Chicago on the Aisle: Lauren Emily Whalen
By Amanda Finn
Photo Credit: Graphic by Kathleen Enders.
Critics aren’t just critics anymore. In an industry with full-time jobs being few and far between, theater critics are often hustling between jobs and showtimes. For Lauren Emily Whalen that journey began in 2011.
On top of being a performer, author (her latest book Satellite is available now) and seeming writer of all trades, Whalen is balancing her work as a theater critic. Her bylines have been found in Windy City Times, Chicago Theater Beat and TDF Stages (the Theater Development Fund). Her writing has also been found in publications like Self, Bust, Playboy and Bellesa.
A lifelong love of theater and live performance compounded by an early fondness of criticism by Roger Ebert ignited a passion of analyzing theater as an art form.
“I was reading Roger Ebert's reviews when I was 7 ,” Whalen says. I wanted to be Roger Ebert. I mean, I still do. I actually reviewed a film once, near the end of his life, and he and Chaz were in the row in front of me. It felt almost like a religious experience. I didn't say anything to him, but I was sending “thank you” vibes to him. Because, from when I was a little kid he taught me how to think and how to see something in front of me.”
When did you start writing theatre criticism?
When the Chicago Tribune did neighborhood blogs. I was one of the bloggers they hired and I wrote about film and theater. Then a friend of mine, who also wrote for Chicago Theater Beat, introduced me to their editor. Then I wrote for Windy City Times since early 2018. I'm also a 2018 alum[na] of the National Critics Institute at the Eugene O'Neill Theatre Center.
The 14 of us still have an ongoing group chat and we have gotten together twice. We all really bonded. It was a really great group of women, people of color and queer people. It was amazing to hear all the different perspectives and I became an infinitely better critic, writer and (I think) human being after spending two weeks with them.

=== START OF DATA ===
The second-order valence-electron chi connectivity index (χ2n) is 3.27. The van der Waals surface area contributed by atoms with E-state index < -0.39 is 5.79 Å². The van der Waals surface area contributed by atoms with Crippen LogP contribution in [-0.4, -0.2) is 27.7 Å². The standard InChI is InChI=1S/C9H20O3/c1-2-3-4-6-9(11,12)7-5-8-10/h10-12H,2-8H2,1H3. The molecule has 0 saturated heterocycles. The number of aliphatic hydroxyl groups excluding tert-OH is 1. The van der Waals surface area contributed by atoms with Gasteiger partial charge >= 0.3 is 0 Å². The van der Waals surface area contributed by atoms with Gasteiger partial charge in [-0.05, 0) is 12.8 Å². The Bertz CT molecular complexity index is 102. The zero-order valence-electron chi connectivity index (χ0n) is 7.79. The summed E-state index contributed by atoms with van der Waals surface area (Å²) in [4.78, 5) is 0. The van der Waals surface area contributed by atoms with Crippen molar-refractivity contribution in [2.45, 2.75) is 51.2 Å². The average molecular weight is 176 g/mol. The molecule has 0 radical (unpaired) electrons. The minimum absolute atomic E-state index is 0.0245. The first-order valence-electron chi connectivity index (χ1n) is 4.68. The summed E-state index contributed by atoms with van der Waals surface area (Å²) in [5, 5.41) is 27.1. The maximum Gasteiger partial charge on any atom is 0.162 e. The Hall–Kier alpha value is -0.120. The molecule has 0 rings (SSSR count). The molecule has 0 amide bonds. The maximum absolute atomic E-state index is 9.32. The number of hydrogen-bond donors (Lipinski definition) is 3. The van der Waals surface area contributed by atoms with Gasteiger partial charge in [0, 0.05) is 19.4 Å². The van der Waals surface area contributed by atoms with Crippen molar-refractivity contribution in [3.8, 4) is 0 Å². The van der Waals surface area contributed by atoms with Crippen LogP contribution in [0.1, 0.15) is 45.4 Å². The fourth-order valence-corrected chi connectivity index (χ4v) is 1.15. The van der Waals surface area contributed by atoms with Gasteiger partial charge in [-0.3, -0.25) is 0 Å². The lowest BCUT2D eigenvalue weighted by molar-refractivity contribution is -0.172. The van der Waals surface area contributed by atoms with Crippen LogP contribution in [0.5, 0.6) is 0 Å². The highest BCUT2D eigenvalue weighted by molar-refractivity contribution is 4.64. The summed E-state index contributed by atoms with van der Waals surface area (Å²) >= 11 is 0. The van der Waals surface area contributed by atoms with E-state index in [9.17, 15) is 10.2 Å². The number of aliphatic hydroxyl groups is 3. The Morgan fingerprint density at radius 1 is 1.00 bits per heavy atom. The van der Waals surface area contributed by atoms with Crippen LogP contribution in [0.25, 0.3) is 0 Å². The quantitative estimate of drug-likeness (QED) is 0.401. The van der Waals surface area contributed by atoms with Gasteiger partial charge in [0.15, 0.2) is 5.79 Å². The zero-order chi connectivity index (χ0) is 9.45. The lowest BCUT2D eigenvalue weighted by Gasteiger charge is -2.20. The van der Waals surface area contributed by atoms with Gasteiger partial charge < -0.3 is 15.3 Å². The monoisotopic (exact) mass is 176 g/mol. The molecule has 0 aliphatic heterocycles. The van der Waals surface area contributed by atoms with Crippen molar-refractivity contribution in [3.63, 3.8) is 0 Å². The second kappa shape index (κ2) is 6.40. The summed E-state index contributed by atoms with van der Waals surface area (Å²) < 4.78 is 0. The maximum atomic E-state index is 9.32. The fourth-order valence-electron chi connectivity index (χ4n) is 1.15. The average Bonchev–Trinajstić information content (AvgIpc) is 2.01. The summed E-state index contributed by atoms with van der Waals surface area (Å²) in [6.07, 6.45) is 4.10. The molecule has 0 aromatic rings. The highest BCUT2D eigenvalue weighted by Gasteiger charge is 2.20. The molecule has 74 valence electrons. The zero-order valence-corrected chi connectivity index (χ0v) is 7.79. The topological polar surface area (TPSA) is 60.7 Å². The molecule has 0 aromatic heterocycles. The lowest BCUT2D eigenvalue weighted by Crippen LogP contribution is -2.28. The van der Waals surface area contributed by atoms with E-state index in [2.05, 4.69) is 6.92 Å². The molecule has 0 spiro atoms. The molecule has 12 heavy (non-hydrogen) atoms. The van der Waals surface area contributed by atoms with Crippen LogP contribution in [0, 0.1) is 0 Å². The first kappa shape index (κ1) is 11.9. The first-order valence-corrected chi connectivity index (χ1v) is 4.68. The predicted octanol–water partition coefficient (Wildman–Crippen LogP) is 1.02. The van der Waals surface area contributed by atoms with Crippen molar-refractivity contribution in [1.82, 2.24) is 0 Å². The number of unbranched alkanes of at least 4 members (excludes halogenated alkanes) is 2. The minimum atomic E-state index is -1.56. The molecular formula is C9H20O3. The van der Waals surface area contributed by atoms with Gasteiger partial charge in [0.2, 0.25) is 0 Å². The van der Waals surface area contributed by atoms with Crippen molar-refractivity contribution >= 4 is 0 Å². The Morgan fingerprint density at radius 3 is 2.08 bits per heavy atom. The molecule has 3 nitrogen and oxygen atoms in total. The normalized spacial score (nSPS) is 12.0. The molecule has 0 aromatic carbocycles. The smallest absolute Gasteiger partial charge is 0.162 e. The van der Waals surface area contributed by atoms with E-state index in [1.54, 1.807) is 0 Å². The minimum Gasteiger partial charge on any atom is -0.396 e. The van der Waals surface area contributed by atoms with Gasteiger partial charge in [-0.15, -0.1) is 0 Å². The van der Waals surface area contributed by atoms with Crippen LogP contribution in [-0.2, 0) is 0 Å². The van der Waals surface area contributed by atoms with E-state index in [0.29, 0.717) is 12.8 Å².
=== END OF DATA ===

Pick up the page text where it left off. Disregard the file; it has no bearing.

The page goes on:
So, in the time that you've been a critic in Chicago, is there anything that you (as a theatre practitioner or a person who loves theatre) learned about the craft of theatre?
I have learned a lot actually. It's funny because two years ago I got back into acting. I'm actually currently in a production of Love's & Labour's opening at Otherworld Theatre Company on June 7.
I grew up doing theater and I majored in it in college. And in sitting in the audience, I really got an appreciation [for] the art form as a whole, because while I was getting my degree I mostly concentrated on acting. And just really sitting in the audience and seeing how it came together was so illuminating.
As a critic it's our job to see how everything comes together and how everything contributes to the story as a whole. I saw that there were so many different ways of telling the story. You can do it with a million dollar budget or with no budget and you can succeed or fail in so many degrees both ways. You know, I've seen some of the most beautiful theater of my life in church basements and I've seen it at equity houses, and I've seen the most terrible theater my life at both extremes.
Between my theater education and my upbringing in community theater, it all just jumped for me once I became a critic. I have a law degree as well. So, my analytical skills really came in handy when I started.
[I think to myself] “okay, well, how does the set design contribute to the story? How did the performances contribute? Are there eight different performances in one production? Or is everyone in the director's vision united in presenting the story?” It's really deepened my appreciation for theater as an art form. I even wrote a piece for TDF (the Theater Development Fund) about how being a theater critic made me a better actor.
I think it's just made me better on every level.
So, being a theater critic has made you a better actor, but has being an actor made you a better theater critic?
Oh, yeah. [When I was] getting into [criticism] my background as an actor is what I relied on. I, quite frankly, had no idea what I was doing.
None of us really do.
I'm very lucky in that my undergraduate degree in theater is from Loyola.
It wasn't a BFA, it was a BA. So we also studied directing and dramatic literature, we had two or three different classes, and we had to take theater history. It had been a while since I got my degree, but I drew on all of that once I started reviewing theater. I had to really think back to what my professors taught us about looking at the material and where it came from, and looking at it in the context of how that company sees it and why it was chosen. I think that's one of the driving forces for me when I review anything is ‘why this play and why now?’
I try to go in with an open mind [and] sometimes that's easier than others. I never want to go in [thinking] I don't like this...I do want to go in to have an experience. I want you to give me that experience, because I think that's what's unique about live theater.
It's an experience like no other.